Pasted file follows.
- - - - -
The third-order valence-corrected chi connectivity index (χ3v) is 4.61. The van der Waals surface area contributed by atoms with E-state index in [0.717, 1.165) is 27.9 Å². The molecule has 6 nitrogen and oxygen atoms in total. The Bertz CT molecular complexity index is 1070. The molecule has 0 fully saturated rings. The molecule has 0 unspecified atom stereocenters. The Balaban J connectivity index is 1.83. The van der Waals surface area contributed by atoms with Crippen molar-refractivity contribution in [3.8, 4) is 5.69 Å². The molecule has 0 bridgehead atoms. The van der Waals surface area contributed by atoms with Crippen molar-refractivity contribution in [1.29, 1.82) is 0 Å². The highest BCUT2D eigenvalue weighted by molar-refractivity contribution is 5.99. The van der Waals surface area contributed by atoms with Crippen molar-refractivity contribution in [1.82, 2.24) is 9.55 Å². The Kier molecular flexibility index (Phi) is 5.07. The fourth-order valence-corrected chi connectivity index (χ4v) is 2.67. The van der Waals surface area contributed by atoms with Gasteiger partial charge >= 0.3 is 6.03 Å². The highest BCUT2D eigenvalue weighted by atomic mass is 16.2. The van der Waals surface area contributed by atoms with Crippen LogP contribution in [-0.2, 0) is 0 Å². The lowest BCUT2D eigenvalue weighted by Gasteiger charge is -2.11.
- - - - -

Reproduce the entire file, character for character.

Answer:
The third-order valence-corrected chi connectivity index (χ3v) is 4.61. The van der Waals surface area contributed by atoms with E-state index in [0.717, 1.165) is 27.9 Å². The molecule has 6 nitrogen and oxygen atoms in total. The Bertz CT molecular complexity index is 1070. The molecule has 0 fully saturated rings. The molecule has 0 unspecified atom stereocenters. The Balaban J connectivity index is 1.83. The van der Waals surface area contributed by atoms with Crippen molar-refractivity contribution in [3.8, 4) is 5.69 Å². The molecule has 0 bridgehead atoms. The van der Waals surface area contributed by atoms with Crippen molar-refractivity contribution in [1.29, 1.82) is 0 Å². The highest BCUT2D eigenvalue weighted by molar-refractivity contribution is 5.99. The van der Waals surface area contributed by atoms with Crippen molar-refractivity contribution in [1.82, 2.24) is 9.55 Å². The Kier molecular flexibility index (Phi) is 5.07. The fourth-order valence-corrected chi connectivity index (χ4v) is 2.67. The van der Waals surface area contributed by atoms with Gasteiger partial charge >= 0.3 is 6.03 Å². The highest BCUT2D eigenvalue weighted by atomic mass is 16.2. The van der Waals surface area contributed by atoms with Crippen LogP contribution in [-0.2, 0) is 0 Å². The lowest BCUT2D eigenvalue weighted by Gasteiger charge is -2.11.